Tuesday, 15 October 2013

Character project idea

I've started to think about the direction I'm going to be taking with my characters within the theme I've been given. I was trying to think of how I can connect 'Elder gods' 'Wild West' as they are very different from one another. So my basic idea at the moment is having my hero as either a Cowboy or and Indian to keep in line with the theme, and my villain as an Elder God. However I need to keep in mind that a God is u all powerful and a human hero really has no chance against such a villain. So to rectify this I've thought of the Elder Gods as someone has been banished to maybe another dimension, and they have managed to escape in a way that they have possessed a human. Being confined to a humanoid form their powers are limited and the effect their possession has had on the human has deformed them so they posses characteristics of the Elder Gods original form, but this form also limits their powers and although they are still superhuman they are not indestructible. Their aim in my story can be them trying to fully escape wherever they are imprisoned, maybe also to release their brethren. To tie the villain more into the wild west theme I was thinking of looking into Indian myths and ledges and maybe borrowing from their beliefs to design my Elder God villain.
I'm still not quite sure on what to do with the side kick but I'm hoping that's something that will fall into place once I've got more of an outline on the story.

Native American Mythology
Indigenous North American belief systems include many sacred narratives. Such spiritual stories which are deeply based in Nature and are rich with the symbolism of seasons, weather, plants, animals, earth, water, sky & fire. The principle of an all embracing, universal and omniscient Great Spirit, a connection to the Earth, diverse creation narratives and collective memories of ancient ancestors are common.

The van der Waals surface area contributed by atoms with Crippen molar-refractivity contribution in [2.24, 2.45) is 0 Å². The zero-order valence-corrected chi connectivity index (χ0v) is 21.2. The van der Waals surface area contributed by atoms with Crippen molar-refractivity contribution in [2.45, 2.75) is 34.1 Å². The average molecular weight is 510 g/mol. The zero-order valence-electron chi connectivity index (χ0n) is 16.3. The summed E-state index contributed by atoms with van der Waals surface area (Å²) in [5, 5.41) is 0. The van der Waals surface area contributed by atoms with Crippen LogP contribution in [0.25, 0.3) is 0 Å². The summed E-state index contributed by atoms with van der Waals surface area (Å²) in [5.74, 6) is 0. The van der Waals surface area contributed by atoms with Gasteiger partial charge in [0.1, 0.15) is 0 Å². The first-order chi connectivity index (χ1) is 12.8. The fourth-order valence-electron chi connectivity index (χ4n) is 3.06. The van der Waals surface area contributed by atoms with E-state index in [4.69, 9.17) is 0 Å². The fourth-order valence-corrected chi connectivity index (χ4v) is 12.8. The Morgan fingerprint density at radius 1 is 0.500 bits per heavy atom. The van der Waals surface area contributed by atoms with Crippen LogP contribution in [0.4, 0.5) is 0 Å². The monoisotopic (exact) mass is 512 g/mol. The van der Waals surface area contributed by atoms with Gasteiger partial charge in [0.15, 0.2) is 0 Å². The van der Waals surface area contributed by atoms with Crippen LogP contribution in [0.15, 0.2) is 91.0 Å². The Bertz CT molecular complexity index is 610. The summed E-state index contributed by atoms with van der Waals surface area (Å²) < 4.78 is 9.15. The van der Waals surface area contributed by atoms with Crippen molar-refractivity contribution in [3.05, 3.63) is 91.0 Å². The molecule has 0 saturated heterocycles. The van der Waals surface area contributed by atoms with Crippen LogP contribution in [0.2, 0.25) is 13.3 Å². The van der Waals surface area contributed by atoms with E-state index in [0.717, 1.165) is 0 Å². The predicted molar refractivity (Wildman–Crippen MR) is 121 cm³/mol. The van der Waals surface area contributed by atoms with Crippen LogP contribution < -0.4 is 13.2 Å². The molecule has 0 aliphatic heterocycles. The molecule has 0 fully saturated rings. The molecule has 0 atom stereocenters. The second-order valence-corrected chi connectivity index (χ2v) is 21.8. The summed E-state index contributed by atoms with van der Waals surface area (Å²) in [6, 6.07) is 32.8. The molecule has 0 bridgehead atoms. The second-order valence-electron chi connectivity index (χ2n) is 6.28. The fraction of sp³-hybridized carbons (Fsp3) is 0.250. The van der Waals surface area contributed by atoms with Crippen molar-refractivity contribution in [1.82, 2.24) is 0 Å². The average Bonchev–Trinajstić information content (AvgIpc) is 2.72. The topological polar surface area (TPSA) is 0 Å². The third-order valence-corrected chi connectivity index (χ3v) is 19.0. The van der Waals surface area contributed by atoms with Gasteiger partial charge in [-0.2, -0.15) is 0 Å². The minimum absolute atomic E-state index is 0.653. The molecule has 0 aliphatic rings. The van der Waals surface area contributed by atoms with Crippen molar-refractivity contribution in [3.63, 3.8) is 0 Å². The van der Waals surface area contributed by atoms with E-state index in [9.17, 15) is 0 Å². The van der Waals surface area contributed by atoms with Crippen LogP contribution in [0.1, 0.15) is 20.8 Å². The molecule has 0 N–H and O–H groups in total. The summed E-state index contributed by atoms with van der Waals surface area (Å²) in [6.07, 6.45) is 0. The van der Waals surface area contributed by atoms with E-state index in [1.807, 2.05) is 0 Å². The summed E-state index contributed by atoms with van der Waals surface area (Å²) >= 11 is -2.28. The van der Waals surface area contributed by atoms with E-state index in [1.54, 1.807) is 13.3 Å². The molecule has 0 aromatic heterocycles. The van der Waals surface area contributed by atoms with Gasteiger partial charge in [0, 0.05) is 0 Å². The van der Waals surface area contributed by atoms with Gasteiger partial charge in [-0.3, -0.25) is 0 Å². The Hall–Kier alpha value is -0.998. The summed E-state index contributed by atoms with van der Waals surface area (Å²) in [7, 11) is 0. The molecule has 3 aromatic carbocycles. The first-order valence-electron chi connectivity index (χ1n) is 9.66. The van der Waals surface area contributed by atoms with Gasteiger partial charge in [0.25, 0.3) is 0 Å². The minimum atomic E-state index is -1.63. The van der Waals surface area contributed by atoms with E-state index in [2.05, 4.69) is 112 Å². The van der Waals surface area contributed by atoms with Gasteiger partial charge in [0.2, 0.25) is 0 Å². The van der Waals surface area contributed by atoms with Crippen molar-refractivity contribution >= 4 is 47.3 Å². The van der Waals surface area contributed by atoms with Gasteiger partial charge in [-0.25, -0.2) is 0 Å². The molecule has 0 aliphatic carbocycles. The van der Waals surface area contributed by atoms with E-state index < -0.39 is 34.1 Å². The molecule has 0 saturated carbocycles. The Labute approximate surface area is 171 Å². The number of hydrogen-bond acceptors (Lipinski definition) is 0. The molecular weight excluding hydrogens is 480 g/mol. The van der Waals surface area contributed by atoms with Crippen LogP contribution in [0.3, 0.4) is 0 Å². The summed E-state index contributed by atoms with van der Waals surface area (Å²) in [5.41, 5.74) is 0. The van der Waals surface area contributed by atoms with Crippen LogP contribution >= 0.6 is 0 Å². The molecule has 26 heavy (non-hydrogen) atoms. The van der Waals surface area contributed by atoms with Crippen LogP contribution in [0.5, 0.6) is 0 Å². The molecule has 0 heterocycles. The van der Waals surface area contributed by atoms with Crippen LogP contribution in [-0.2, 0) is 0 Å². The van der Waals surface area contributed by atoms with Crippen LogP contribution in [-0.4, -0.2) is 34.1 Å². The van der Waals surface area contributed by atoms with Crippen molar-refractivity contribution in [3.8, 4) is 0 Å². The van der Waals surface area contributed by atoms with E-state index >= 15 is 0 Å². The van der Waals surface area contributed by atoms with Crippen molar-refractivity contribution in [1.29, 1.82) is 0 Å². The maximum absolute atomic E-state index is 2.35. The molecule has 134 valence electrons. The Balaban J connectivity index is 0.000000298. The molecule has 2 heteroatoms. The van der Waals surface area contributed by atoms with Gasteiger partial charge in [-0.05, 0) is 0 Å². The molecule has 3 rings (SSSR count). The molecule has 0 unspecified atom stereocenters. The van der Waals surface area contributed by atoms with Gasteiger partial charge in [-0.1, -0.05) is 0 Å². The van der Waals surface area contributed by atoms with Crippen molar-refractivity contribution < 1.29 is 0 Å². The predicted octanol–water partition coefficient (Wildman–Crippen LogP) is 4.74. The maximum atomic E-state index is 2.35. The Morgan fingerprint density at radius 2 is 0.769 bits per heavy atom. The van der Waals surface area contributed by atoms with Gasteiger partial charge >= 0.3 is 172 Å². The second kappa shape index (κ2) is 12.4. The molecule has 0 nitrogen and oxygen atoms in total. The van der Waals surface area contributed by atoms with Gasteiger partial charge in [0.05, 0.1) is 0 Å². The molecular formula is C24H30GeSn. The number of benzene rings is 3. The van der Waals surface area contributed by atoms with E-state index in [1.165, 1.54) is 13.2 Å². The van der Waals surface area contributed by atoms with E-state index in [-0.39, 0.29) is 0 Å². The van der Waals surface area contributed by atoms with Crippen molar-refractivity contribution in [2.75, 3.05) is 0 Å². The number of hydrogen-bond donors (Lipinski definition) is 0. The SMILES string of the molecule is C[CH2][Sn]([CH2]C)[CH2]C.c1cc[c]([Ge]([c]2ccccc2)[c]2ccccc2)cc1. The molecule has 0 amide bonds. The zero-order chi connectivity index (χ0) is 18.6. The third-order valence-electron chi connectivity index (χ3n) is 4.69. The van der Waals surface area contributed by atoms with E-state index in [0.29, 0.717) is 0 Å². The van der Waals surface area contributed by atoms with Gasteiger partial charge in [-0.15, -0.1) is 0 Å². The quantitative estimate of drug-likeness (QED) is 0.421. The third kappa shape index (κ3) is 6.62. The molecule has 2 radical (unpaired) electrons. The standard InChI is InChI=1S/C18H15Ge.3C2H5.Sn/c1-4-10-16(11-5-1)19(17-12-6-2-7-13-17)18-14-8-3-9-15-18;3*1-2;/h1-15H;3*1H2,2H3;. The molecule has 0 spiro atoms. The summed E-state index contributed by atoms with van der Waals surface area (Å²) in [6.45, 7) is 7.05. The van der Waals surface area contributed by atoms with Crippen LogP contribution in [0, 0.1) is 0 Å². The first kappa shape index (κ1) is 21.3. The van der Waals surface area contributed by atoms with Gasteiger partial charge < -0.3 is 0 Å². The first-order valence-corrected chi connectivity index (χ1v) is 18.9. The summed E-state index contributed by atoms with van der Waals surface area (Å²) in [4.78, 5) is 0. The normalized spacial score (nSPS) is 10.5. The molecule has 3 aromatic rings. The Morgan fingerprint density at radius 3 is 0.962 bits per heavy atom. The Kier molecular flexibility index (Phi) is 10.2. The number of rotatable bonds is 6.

To narrow down the search a bit I'm going to look at their stories of evil spirits.
The Wendigo
The Wendigo is a demonic spirit believed by Algonquin-based Native American tribes to possess humans and turn them into cannibals. The "monster" version of the mythical creature is human-like, but very tall and gaunt, with deeply sunken eyes and yellowish, decaying skin. They are impossibly thin and have an unending hunger that craves only human flesh. Below are examples of a Wendigo.

the Apotamkin is a giant fanged sea serpent that lurks in the Passamaquoddy Bay and drags people, especially incautious children, into the water and eats them. Apotamkin is said to have long red hair, and in some stories was once a human woman who was transformed into a serpent.

Along side this I also found that a number of Native American mythologies feature paired or opposing characters or qualities. Twins or sets of brothers appear in many myths and legends. For example, in Iroquois mythology, Earth Woman gives birth to the twin brothers Good Twin and Evil Twin. Good Twin creates light, forests, and food plants, while Evil Twin creates impassable mountains, mosquitoes, and a toad that drinks all the water. After a long struggle, Good Twin finally kills Evil Twin. However, Evil Twin's soul and his creations survive to make life difficult for the people that Good Twin brings into being.

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